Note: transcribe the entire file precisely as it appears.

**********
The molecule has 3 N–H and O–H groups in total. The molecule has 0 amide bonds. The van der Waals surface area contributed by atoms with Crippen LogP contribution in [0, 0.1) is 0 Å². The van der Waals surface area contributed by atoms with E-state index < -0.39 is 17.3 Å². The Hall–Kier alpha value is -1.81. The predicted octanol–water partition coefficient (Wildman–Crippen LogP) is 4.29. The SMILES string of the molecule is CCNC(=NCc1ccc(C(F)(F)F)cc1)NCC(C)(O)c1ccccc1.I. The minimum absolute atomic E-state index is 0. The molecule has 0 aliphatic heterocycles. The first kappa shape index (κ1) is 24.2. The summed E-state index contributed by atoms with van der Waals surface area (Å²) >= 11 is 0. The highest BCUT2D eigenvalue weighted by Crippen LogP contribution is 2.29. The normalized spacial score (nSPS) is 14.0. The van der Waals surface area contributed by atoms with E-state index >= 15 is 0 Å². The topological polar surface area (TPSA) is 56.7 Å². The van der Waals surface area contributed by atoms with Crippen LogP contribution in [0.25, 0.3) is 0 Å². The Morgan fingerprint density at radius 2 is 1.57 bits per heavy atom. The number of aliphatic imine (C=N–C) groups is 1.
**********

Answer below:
The molecule has 3 N–H and O–H groups in total. The molecule has 0 amide bonds. The van der Waals surface area contributed by atoms with Crippen LogP contribution in [0, 0.1) is 0 Å². The van der Waals surface area contributed by atoms with E-state index < -0.39 is 17.3 Å². The Hall–Kier alpha value is -1.81. The predicted octanol–water partition coefficient (Wildman–Crippen LogP) is 4.29. The SMILES string of the molecule is CCNC(=NCc1ccc(C(F)(F)F)cc1)NCC(C)(O)c1ccccc1.I. The minimum absolute atomic E-state index is 0. The molecule has 0 aliphatic heterocycles. The first kappa shape index (κ1) is 24.2. The summed E-state index contributed by atoms with van der Waals surface area (Å²) >= 11 is 0. The highest BCUT2D eigenvalue weighted by Crippen LogP contribution is 2.29. The normalized spacial score (nSPS) is 14.0. The van der Waals surface area contributed by atoms with E-state index >= 15 is 0 Å². The topological polar surface area (TPSA) is 56.7 Å². The van der Waals surface area contributed by atoms with Crippen LogP contribution in [0.25, 0.3) is 0 Å². The Morgan fingerprint density at radius 2 is 1.57 bits per heavy atom. The number of aliphatic imine (C=N–C) groups is 1.